The Ottomans reinforced all the fortifications on the Dniester, which performed a role of the northern border. The Khotyn stronghold was significantly rebuilt, and a new bastion fortress was constructed around it. The newly built fortification had seven bastions and five fortified gates. The outer side of the shaft was fortified with a stone wall, in front of which was a moat. The old stronghold was connected to the whole fortification system by a wall. The new 30-hectare (74-acre) complex could house a garrison of 20,000 with provisions and ammunition in peacetime and up to 60,000 troops during hostilities. The stronghold performed the function of an arsenal.
In the 18th century, the fortress frequently changed hands. During the Russo-Turkish War of 1735-1739, the Russian troops defeated the Ottoman army at Stavuchany (1739), near Khotyn, after which the Ottoman garrison of the fortress surrendered without a fight. With the Peace Treaty of Belgrade later that same year, the Ottoman garrison returned. In 1769, during the Russo-Turkish War of 1768-1774, the Russian army faced the Ottomans on the Dniester. The battle ended with the defeat of the Ottomans and the withdrawal of the Khotyn garrison. However, the Treaty of Küçük Kaynarca (1774) did not change the Dniester border, and so the fortress came under Ottoman rule again.
In 1787, the Ottoman Empire made an attempt to reconquest the lands lost to Russia in the previous wars. The Austrian Empire joined the war on the Russian side, and the Russian-Austrian army surrounded and besieged the fortress of Khotyn. The fortress surrendered, but, again, the Treaty of Jassy did not change the Dniester border, and the Ottoman garrison regained control of the fortress.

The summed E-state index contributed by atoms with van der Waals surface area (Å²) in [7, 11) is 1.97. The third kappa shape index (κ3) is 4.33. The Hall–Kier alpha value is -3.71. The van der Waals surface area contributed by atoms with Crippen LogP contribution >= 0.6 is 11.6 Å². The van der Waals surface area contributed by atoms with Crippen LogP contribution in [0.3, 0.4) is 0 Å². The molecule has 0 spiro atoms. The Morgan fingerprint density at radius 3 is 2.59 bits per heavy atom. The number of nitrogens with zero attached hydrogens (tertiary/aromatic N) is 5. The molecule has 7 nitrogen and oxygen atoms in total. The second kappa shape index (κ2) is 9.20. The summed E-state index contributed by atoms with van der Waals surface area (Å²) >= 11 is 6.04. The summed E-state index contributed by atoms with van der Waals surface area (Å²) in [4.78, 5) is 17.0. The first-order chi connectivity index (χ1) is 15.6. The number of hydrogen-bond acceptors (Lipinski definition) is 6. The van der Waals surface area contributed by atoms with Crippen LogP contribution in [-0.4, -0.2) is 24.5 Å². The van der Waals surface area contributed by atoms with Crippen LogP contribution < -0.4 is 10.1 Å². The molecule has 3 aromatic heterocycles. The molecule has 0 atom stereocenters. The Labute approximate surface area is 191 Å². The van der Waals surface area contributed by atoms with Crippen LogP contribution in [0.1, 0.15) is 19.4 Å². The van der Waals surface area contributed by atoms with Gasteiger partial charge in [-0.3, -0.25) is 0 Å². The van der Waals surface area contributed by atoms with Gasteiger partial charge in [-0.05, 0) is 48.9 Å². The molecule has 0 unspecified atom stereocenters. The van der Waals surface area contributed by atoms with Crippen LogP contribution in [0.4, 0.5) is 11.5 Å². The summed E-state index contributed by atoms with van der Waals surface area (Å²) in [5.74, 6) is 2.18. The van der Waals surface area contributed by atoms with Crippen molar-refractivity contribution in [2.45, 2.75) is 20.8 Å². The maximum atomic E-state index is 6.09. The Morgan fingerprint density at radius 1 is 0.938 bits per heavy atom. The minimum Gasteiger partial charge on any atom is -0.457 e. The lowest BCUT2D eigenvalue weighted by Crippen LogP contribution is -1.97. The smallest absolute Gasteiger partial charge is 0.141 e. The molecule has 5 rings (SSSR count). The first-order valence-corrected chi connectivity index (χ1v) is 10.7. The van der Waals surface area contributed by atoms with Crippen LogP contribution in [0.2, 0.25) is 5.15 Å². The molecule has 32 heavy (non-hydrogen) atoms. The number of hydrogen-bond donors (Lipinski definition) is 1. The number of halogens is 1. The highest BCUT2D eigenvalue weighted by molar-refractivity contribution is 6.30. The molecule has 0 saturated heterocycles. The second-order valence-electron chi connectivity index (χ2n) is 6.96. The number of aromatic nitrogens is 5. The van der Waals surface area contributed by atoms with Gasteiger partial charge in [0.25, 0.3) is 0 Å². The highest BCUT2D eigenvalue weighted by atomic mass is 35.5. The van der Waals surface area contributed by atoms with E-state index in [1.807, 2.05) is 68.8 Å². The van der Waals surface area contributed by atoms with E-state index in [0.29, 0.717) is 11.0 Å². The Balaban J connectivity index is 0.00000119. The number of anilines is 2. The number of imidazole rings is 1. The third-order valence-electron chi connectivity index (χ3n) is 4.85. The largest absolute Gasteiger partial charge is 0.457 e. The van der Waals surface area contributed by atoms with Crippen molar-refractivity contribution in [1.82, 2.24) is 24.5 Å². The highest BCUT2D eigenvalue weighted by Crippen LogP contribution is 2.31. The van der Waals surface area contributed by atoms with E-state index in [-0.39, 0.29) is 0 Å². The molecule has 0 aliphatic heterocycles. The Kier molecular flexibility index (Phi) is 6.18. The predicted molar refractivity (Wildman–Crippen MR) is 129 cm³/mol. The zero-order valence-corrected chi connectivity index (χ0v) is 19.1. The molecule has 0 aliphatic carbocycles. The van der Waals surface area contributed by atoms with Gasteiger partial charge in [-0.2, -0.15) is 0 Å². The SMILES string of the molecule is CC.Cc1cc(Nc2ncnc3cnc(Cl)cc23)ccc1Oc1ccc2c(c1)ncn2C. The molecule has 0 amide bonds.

In 1806, Russian troops crossed the Dniester into Moldavia, starting the Russo-Turkish War of 1806-1812. Without resistance, the Khotyn commander handed over the fortress to the Russians. Finally, in 1812, under the Bucharest Peace Treaty, Khotyn officially became part of the Russian Empire. Thereafter, the fortress lost its strategic importance; it became the headquarters and infirmary of the Modlin Infantry Regiment, stationed in Khotyn. Nowadays, the complex is a historical reserve; the fortress was restored to its 18-century state, and it is a popular tourist destination.
Castle Defence Structures
The castle, after dozens of reconstructions and refinements, has formed a fairly powerful defence system. In order to protect the castle from the artillery fire, as it is situated in the centre of a basin, the walls rise almost 40 metres (130 ft) above the ground. The north and west walls are surrounded by a small stream, and along the south wall is a moat.